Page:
Until yesterday, most every policymaker who works on Somalia thought -- or, at least, hoped -- that the damage from the country's implosion would remain within its borders. After two coordinated bomb blasts exploded in Uganda's capital of Kampala Sunday, however, the picture has permanently changed. Before, Somalia's Islamist group al-Shabab, a self-proclaimed regional al Qaeda affiliate that controls large swathes of the country, including much of Mogadishu, seemed like a threat to the Somali people and local aid workers but hardly anyone else. Now, after the attacks, al-Shabab has shown its ability to threaten its East African neighbors as well. It's a scenario that has kept East African counterterrorism analysts sleepless for years: a functional jihadist cell that can plan and execute civilian attacks internationally.
In Somalia's two-decade history of ungoverned chaos, it has been well-meaning foreign intervention -- whether military or political -- that has consistently refigured the country's course. Usually, for the worse. Now the attempt to address al-Shabab's broadening capabilities could kick off another round of international intervention in Somalia, with equally dismal results.
The threat from Somalia is hardly unexpected, or at least it shouldn't have been. "A number of capitals have been hoping that [an attack like this] wouldn't happen, or not on their watch," says one regional analyst who asked not to be named because he was not authorized to speak on behalf of his organization. "It's going to awaken them to a threat. But it's not new. They were either in denial or ignoring it."
The U.S. government fell into this category for most of its long relationship with the East African country. As James Traub recently reported for Foreign Policy, the U.S. policy toward failed states in general and Somalia in particular, has been a muddle of short-term tactical aims devoid of long-term planning. In recent years, Washington has supported an Ethiopian occupation of Somalia, funded and armed a subsequent transitional government, carried out drone strikes against selective terrorist targets, and funded warlords to keep Islamists in check. Of particular interest was the U.S. assistance in bringing an African Union peacekeeping mission (known as AMISOM) to Somalia. That mission was cited as the trigger for al-Shabab's attacks in Uganda, since it was mostly staffed by Ugandan and Burundian troops (some of whom were trained and equipped by U.S. forces, according to U.S. State Department and military sources). Ugandan troops are also training fighters for the Somali government's army, with U.S. help.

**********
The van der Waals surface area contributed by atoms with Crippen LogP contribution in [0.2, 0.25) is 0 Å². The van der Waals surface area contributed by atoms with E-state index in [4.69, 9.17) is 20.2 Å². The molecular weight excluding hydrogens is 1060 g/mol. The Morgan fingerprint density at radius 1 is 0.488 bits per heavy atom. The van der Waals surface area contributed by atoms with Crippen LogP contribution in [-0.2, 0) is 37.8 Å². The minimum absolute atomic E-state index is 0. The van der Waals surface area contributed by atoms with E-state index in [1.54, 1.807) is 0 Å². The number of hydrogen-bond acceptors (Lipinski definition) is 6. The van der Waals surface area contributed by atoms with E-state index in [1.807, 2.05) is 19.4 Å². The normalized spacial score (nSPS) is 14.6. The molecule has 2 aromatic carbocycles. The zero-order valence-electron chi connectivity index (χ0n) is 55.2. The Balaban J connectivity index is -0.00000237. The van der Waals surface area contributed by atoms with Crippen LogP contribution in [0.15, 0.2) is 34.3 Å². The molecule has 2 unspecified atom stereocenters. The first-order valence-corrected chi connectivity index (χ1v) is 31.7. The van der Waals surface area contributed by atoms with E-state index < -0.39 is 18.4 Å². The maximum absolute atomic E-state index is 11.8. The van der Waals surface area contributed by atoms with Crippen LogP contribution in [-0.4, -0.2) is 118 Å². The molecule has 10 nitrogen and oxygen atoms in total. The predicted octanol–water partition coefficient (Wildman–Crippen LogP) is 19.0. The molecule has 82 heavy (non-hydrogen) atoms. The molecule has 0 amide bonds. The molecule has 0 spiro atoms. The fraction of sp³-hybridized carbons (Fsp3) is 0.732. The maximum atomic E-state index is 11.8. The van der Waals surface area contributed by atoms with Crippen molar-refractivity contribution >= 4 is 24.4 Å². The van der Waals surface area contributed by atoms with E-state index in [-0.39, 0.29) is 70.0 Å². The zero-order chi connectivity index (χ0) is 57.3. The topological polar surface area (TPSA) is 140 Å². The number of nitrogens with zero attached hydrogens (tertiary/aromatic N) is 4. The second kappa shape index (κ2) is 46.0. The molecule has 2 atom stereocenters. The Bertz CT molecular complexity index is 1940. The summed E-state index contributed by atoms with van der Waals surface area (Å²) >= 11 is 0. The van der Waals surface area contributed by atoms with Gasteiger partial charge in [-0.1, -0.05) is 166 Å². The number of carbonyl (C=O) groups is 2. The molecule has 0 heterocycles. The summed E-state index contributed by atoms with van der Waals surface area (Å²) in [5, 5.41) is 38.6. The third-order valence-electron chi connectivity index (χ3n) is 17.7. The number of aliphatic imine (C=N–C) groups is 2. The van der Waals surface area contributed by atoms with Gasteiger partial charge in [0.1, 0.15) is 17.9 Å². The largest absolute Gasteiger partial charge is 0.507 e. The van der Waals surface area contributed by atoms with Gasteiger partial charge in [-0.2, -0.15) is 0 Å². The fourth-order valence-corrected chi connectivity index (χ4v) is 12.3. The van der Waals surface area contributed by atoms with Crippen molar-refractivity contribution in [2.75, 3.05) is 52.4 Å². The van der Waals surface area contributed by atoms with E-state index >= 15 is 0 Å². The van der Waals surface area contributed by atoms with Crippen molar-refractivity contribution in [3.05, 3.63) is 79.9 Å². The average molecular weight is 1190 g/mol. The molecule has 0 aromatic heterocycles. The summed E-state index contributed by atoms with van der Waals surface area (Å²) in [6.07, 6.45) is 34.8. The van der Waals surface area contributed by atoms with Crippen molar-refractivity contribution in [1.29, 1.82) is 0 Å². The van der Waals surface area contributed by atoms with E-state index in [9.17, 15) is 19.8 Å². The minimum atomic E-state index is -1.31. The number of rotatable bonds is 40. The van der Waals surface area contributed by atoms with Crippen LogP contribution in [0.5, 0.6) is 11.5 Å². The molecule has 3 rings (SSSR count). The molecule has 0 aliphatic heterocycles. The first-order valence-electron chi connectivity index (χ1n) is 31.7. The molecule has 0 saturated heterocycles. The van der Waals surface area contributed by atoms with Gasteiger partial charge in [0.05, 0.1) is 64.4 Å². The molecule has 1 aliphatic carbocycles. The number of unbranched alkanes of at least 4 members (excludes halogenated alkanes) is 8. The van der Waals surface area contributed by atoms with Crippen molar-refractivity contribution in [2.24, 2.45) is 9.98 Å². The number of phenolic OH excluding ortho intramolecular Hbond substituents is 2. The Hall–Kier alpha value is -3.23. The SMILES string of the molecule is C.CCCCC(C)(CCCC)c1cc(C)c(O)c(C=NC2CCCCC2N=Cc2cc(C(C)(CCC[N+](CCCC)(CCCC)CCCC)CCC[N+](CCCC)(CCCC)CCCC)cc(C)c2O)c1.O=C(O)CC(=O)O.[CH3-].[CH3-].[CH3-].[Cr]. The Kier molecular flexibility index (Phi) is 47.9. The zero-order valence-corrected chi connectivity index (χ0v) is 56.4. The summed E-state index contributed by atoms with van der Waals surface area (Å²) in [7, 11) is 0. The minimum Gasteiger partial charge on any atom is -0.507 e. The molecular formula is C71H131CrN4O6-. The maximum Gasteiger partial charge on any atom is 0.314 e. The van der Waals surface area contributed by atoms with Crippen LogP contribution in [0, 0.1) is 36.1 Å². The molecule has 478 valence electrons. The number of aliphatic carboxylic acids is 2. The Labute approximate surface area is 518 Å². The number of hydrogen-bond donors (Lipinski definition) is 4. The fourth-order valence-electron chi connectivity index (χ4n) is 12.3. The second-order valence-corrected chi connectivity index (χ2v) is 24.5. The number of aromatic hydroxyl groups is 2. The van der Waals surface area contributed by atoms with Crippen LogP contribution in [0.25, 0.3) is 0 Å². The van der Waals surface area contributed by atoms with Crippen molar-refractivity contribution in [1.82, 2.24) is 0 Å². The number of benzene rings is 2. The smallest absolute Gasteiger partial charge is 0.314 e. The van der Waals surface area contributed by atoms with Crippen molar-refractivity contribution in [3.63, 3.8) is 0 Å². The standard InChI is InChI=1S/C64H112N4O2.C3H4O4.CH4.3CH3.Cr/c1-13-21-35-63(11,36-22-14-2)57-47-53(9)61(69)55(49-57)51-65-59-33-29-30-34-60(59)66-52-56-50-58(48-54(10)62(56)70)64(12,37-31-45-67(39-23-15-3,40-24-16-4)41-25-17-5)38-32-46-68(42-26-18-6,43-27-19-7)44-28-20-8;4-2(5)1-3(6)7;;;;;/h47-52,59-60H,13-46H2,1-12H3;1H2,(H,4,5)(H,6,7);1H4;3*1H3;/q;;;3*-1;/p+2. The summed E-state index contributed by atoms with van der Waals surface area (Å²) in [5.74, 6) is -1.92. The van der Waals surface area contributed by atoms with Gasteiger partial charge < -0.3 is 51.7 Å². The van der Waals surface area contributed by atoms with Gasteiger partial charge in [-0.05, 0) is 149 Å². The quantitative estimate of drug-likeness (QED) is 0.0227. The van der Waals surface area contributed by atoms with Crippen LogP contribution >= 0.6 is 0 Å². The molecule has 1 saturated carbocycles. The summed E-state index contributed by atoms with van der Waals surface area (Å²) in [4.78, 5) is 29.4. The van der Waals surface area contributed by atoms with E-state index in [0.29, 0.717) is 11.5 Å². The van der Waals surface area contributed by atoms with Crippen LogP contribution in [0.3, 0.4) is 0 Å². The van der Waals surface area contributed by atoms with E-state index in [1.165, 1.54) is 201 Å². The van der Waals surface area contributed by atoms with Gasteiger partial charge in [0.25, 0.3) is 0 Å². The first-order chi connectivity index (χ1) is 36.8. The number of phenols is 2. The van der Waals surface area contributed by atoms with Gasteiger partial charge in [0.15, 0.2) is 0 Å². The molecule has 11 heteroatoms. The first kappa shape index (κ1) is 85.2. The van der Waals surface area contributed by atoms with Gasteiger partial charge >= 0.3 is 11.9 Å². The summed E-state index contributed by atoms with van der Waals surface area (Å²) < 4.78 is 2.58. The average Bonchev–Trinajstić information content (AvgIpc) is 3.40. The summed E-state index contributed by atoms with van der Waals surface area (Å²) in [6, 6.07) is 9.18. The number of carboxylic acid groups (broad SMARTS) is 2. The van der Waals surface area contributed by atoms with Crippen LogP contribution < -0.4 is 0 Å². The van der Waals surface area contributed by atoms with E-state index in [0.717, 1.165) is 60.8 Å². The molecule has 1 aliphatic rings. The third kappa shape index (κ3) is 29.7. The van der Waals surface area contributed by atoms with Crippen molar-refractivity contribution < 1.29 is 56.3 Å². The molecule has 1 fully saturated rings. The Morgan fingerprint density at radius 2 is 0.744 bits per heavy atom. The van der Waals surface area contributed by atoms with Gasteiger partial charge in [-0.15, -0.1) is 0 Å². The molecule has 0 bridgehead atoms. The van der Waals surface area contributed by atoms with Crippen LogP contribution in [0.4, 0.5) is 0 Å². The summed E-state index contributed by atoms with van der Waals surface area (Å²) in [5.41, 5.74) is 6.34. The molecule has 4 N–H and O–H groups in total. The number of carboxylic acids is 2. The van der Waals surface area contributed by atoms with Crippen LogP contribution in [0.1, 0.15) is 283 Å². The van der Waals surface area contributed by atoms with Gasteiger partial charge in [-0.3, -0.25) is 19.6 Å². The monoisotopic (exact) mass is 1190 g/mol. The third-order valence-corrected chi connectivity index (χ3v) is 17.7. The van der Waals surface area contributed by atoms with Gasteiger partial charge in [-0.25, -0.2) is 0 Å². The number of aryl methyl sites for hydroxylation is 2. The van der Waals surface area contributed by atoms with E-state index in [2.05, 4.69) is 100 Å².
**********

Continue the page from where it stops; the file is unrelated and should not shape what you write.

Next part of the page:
Despite all of Washington's varied attempts to provide some order to Somalia, however, the general consensus among Somalia-watchers -- and indeed among some in the U.S. government -- is that nothing has really worked. Part of the problem may have been confusion over America's goals; aside from scoring small points in the long war on terror, they never seemed clear. Was the priority a stable Somalia -- which, if it ever comes, may well be under Islamic rule -- or was a secular government more important? Beyond the vagueness in strategy, the Somalia portfolio was a hot potato for various branches of the U.S. government, never truly owned by one agency.